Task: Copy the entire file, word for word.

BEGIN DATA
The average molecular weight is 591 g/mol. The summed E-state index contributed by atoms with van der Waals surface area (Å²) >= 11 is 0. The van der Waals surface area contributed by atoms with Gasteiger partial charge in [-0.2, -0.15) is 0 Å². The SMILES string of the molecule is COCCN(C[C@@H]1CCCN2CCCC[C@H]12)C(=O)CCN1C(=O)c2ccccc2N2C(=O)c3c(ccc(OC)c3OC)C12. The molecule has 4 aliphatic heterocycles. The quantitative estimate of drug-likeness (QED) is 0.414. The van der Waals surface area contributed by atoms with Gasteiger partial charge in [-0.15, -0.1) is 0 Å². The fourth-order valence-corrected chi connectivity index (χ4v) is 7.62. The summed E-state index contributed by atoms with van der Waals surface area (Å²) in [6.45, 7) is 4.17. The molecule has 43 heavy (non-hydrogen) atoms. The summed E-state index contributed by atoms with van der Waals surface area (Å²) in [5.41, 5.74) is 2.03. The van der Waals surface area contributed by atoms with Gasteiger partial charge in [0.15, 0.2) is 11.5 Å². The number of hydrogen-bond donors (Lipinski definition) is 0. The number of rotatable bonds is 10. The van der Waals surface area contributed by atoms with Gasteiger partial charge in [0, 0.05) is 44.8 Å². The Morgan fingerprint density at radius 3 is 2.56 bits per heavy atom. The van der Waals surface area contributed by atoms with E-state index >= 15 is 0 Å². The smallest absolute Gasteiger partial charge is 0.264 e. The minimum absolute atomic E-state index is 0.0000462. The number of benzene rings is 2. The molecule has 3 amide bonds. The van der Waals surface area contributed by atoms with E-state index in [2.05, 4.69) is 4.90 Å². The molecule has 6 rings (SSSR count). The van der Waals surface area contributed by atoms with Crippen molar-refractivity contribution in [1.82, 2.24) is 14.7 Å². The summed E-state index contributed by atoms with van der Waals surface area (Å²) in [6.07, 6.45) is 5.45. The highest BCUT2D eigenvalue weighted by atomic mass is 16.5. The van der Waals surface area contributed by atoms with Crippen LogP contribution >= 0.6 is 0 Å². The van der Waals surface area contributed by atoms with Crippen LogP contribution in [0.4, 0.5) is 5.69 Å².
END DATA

The average molecular weight is 591 g/mol. The summed E-state index contributed by atoms with van der Waals surface area (Å²) >= 11 is 0. The van der Waals surface area contributed by atoms with Gasteiger partial charge in [-0.2, -0.15) is 0 Å². The SMILES string of the molecule is COCCN(C[C@@H]1CCCN2CCCC[C@H]12)C(=O)CCN1C(=O)c2ccccc2N2C(=O)c3c(ccc(OC)c3OC)C12. The molecule has 4 aliphatic heterocycles. The quantitative estimate of drug-likeness (QED) is 0.414. The van der Waals surface area contributed by atoms with Gasteiger partial charge in [-0.15, -0.1) is 0 Å². The fourth-order valence-corrected chi connectivity index (χ4v) is 7.62. The summed E-state index contributed by atoms with van der Waals surface area (Å²) in [6.45, 7) is 4.17. The molecule has 43 heavy (non-hydrogen) atoms. The summed E-state index contributed by atoms with van der Waals surface area (Å²) in [5.41, 5.74) is 2.03. The van der Waals surface area contributed by atoms with Gasteiger partial charge in [0.15, 0.2) is 11.5 Å². The number of hydrogen-bond donors (Lipinski definition) is 0. The number of rotatable bonds is 10. The van der Waals surface area contributed by atoms with Gasteiger partial charge in [0, 0.05) is 44.8 Å². The Morgan fingerprint density at radius 3 is 2.56 bits per heavy atom. The van der Waals surface area contributed by atoms with E-state index >= 15 is 0 Å². The smallest absolute Gasteiger partial charge is 0.264 e. The minimum absolute atomic E-state index is 0.0000462. The number of benzene rings is 2. The molecule has 3 amide bonds. The van der Waals surface area contributed by atoms with E-state index in [2.05, 4.69) is 4.90 Å². The molecule has 6 rings (SSSR count). The van der Waals surface area contributed by atoms with Crippen molar-refractivity contribution in [1.82, 2.24) is 14.7 Å². The summed E-state index contributed by atoms with van der Waals surface area (Å²) in [6.07, 6.45) is 5.45. The highest BCUT2D eigenvalue weighted by atomic mass is 16.5. The van der Waals surface area contributed by atoms with Crippen LogP contribution >= 0.6 is 0 Å². The van der Waals surface area contributed by atoms with Crippen LogP contribution in [0.4, 0.5) is 5.69 Å².